A good friend once told me: "Everything you have before a relationship comes into the relationship as baggage. Once you are dating, she has to approve of any big decisions you want to make."
In other words, if you want to live on a boat, do it while you are single; that way the boat comes into the relationship as baggage.
Maddie has often told me that if we were in a house and I proposed the idea of living aboard, she would have laughed and said no. Since I already lived on Wisdom, the step was already made and she had to move aboard if she wanted to be with me.
I knew from experience that this was true. When I was in dental school, I lived in an apartment and dreamed of living on a boat as soon as I graduated and I wasn't going to let anyone take that dream away from me! While dating, the conversation of "where do you want to live after you graduate?" would always come up. The girl I was dating at that time would already be picturing her future married to a dentist, living in a fancy neighborhood in a house with a white picket fence. I would tell her that I'm going to live in a boat and her face would drop! Their dream house with its white picket fence does not float.
She would then assume that I was referring to a massive yacht that resembles a floating palace and once again be ok with the dream until I showed them the bookmarks I had on www.yachtworld.com.
My plan was to buy the smallest, cheapest piece of crap that floated to get out on the water and start saving money to buy a real boat. I knew that if I stayed on land I would have to pay rent which could have been money saved towards my future boat!
Since I wanted to make the move instantly, I was looking for a boat that was close to one months rent ($1,700). In other words, rotting pieces of plastic that were around 20 feet in length. They were all small, dirty, and very cheap!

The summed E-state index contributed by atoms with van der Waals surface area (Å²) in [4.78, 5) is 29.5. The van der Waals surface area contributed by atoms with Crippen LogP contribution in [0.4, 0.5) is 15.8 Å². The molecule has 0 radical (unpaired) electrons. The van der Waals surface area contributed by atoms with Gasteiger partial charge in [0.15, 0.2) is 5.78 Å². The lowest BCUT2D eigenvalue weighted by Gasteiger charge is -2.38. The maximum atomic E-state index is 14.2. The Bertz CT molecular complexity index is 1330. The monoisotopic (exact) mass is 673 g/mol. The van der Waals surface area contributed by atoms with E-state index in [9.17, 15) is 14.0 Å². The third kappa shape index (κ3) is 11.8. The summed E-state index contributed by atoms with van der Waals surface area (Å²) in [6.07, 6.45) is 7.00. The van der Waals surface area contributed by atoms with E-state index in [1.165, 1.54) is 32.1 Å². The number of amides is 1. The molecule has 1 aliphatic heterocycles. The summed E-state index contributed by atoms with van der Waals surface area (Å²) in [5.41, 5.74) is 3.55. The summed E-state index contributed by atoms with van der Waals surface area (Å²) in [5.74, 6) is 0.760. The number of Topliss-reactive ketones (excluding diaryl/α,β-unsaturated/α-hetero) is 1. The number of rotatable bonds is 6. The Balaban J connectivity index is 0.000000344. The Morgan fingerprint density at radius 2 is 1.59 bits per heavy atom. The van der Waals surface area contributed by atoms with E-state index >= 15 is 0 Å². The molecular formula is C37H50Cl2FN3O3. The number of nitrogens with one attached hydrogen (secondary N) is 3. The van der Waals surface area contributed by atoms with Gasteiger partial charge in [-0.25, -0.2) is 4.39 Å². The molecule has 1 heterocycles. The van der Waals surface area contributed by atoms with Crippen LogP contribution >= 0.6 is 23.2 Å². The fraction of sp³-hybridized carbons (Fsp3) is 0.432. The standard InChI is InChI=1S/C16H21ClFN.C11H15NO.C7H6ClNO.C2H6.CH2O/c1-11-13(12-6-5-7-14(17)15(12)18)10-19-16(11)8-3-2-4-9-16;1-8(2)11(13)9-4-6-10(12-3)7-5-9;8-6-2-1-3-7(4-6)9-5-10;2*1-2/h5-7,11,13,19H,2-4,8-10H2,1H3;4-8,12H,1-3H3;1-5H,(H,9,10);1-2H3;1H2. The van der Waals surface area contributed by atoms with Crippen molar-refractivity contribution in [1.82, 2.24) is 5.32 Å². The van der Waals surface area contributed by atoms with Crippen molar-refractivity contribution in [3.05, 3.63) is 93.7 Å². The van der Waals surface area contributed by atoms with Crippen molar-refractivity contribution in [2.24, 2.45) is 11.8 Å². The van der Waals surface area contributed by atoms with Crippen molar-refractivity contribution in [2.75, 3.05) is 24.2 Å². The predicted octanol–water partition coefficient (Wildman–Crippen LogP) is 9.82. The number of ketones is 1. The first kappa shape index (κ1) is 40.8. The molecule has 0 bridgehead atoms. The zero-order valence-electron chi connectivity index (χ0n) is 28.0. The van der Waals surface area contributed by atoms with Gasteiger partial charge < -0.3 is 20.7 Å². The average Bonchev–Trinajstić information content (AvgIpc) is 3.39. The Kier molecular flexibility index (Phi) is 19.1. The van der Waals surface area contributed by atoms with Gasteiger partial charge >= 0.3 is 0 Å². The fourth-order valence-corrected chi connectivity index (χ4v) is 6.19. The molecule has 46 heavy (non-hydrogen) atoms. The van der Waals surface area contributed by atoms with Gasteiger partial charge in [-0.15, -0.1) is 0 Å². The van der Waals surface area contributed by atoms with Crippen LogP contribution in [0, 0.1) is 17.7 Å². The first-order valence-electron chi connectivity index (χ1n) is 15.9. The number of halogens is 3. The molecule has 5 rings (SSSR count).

This conversation would typically only come up once, because she would then leave in search of another guy who wants to buy many expensive things and live in debt for the rest of their lives.
This situation repeated itself with every girl I dated. Soon, it became a game to me. How small of a boat would she accept before running away? I would show them 40 foot boats, and then move down to 30 footers that were less expensive, and then 20 footers that were nearly free! I would gauge their responses on clean vs dirty and how many rooms the boat had.
Girls typically seemed ok with a 40 footer that had at least three staterooms, modern looking, and very clean. These boats were also in the price range of $200,000. Way out of my budget.
I used this conversation as a screener for the girls that I dated. I grew up in Puerto Rico and went to a small private school where the girls in my class were so stuck up and materialistic that it disgusted me. The last thing I wanted was to be stuck with someone who, under the surface, was actually like those girls. I can guarantee you that none of my high school classmates would have been willing to live in a sailboat, and neither would a stuck up materialistic girl in Maryland (where I was in dental school) .